Like two peas in a pod, if the pod was an egg and the peas were chickens. Gina Pina/Flickr.com, CC BY

I've always wondered: can two chickens hatch out of a double-yolk egg?

Maggie J. Watson, Charles Sturt University

This is an article from I’ve Always Wondered, a series where readers send in questions they’d like an expert to answer. Send your question to alwayswondered@theconversation.edu.au.


Can two chicks be born from a double-yolk egg? - Megan, Berry, NSW

Have you ever wondered how an egg gets to be that layered marvel of yolk inside a membrane, inside albumen inside more membranes and all topped off with a shell?

As wonderful (and complicated) as eggs are, it’s no surprise that they can come out a little odd from time to time. One of the most striking variations is the rare fertilised double-yolk – and yes, this can result in two chicks being born from the same egg.

Oddities like double-yolkers, as well as eggs with no shells, no yolk or even double shells, occur when something disrupts the usual egg-making process.

How eggs are made

Eggs depend on a really interesting organ called an oviduct.

First of all, a hen’s ovary produces an ovum. (That’s ovary as in singular – except in some raptors, the kiwi and a few other birds here and there, most birds have a single ovary.) The ovary looks like a cluster of tiny grapes, and if you care to dissect a bird, it’s located near the backbone, usually between or on top of the kidneys.

Left ovary and oviduct. The Poultry Club of Great Britain.

That ovum travels into the oviduct, which is a long and elastic tube that travels in a convoluted way from the ovary to the cloaca (the hole that birds defecate from). Muscle contractions move the ovum through the oviduct and first it enters a section where glandular secretions lay down the albumen (the white of the egg) in four layers.

Next, the egg enters the isthmus (a long narrow tube) of the oviduct, where two membranes are laid down: one to enclose the albumin and one to attach directly to the shell.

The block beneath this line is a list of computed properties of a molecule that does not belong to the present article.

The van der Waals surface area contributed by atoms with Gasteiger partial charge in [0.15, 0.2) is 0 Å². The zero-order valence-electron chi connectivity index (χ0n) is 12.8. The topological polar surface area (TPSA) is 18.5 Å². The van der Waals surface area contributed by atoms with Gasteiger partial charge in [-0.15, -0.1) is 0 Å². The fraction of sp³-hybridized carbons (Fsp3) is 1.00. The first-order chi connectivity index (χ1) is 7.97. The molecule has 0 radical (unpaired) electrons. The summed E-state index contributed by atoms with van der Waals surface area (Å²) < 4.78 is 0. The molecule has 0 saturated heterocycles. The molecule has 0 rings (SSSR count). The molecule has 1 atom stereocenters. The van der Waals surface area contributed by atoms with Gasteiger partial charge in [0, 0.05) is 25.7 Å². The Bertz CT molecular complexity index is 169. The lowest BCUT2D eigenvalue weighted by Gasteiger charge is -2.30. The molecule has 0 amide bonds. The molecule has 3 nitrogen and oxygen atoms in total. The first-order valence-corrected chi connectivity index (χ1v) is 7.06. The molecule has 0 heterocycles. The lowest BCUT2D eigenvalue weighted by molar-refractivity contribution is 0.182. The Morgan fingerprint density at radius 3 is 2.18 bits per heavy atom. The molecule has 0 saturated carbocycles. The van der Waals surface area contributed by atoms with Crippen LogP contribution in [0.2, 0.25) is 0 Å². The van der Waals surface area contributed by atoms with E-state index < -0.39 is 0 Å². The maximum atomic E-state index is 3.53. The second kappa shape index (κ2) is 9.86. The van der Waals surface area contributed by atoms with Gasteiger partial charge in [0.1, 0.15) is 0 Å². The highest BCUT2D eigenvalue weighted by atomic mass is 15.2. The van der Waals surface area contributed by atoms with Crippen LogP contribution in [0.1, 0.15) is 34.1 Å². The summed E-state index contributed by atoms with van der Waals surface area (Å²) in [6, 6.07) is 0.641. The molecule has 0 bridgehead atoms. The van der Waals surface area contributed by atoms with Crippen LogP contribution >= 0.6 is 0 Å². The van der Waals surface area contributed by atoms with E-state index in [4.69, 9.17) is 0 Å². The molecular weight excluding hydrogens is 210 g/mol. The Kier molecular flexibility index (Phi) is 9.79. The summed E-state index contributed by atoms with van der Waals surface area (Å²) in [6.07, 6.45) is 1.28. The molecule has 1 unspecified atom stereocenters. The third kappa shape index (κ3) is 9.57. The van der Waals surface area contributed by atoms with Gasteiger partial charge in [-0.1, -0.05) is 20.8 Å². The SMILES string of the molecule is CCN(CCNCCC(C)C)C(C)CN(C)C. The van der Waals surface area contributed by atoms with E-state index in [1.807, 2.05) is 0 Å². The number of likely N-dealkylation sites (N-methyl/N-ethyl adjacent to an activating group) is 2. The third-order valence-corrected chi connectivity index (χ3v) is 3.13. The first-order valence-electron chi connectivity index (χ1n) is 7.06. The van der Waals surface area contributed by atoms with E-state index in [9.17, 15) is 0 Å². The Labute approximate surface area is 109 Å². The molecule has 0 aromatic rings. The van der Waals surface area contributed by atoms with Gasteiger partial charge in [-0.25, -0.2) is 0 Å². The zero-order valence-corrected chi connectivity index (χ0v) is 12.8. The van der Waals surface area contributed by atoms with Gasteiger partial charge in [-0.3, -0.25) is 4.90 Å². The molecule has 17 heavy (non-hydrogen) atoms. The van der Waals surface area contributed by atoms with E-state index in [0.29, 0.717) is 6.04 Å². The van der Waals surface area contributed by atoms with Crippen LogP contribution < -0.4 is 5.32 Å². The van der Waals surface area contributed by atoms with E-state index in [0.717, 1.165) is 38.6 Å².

Then pigments are laid down. All the egg colours you might see, from random spots and speckles to uniform blue or brown, are actually the product of two colours. There’s buliverdin, which is responsible for blue-green hues, and protoporphyrin, which accounts for brownish reds, all mixed together to make the stunning array of bird’s eggs out there.

ŒUFS. via Wikimedia

Finally the hard shell is laid down in the uterus, or shell gland, and consists of calcium carbonate in the form of crystals. Magnesium and phosphate are also included, but in small quantities. This whole process can take between 24 hours and a week depending on the species.

A delicate balance

Even the smallest differences in chemical composition of the shell can change the appearance and strength of the shell. If something goes wrong here, then you get abnormal eggs. There are lots of abnormalities possible in eggs such as:

Pretty cool, eh?

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Maggie J. Watson does not work for, consult, own shares in or receive funding from any company or organisation that would benefit from this article, and has disclosed no relevant affiliations beyond their academic appointment.

Charles Sturt University provides funding as a member of The Conversation AU.